The banks’ pre-Covid embrace of digital was initially driven by the demands of customers and then by banks overcoming their traditional reluctance to cloud-based delivery of essential transaction services. This trend has been accelerated by the pandemic, but most banks were already working with third-party financial infrastructure providers and technology has proved its value.
When it comes to the challenges of building a digital-first relationship at scale, the need to create both a user experience and a user interface that work for a wide range of customer types came top of the list. The challenge is providing the experience rather than the underlying technology.
Rather than being a maintenance headache for IT departments, banking infrastructure has become a much more strategic concern, with a significant number of businesses now having an interdisciplinary team looking at the latest technology innovations. This crucial decision is not simply a matter of IT selection, but can affect the entire business and demands broad input and buy-in. It is vital for banks, payments businesses and fintechs to understand the role of financial infrastructure alongside new applications, services and solutions, working together to optimise delivery of the right propositions to meet customer need.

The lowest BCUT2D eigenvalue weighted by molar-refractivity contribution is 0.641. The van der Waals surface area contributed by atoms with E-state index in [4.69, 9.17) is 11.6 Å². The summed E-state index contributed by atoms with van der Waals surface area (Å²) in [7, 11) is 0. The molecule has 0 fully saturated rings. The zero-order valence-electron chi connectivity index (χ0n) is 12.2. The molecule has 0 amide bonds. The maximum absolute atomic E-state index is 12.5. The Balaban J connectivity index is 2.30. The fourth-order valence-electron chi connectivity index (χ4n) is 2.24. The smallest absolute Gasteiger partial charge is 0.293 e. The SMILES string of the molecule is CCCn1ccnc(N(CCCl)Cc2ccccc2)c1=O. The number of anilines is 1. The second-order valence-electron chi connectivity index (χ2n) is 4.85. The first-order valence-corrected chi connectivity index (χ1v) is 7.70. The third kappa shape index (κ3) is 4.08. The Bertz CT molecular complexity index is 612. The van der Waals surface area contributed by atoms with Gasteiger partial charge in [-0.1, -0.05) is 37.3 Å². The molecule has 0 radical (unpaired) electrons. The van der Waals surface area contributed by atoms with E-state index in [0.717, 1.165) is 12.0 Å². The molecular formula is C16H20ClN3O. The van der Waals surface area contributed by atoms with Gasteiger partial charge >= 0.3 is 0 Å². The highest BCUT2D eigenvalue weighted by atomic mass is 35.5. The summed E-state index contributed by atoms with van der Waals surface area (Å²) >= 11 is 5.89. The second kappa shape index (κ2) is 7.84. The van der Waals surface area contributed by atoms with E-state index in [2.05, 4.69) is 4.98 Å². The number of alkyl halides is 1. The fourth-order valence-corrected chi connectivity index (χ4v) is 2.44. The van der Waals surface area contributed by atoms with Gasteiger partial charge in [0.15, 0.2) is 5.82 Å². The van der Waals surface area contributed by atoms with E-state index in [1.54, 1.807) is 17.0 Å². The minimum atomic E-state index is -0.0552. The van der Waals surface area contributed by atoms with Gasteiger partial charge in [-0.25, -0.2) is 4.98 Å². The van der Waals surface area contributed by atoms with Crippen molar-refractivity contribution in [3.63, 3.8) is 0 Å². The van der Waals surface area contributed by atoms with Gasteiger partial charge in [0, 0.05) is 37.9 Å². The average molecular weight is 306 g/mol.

Collaboration is a key aspect of any futureproof business, even when the future is unclear, and that doesn’t stop at internal departments working together. Banks, PSPs and fintechs must look for other organisations as potential partnership opportunities, including current competitors, partners, customers and suppliers. The distinction between these categories is blurring all the time and what has come into even sharper focus in 2020 is that businesses are all in this together.
2020 has provided an excellent learning opportunity, and accelerated overdue digitalisation plans by forcing them to the top of the agenda to cope in the crisis. 2020 hindsight will be invaluable to futureproof businesses – it has laid firm foundations for a bold new future of digital banking.
A series of white papers based on the study is available to download here.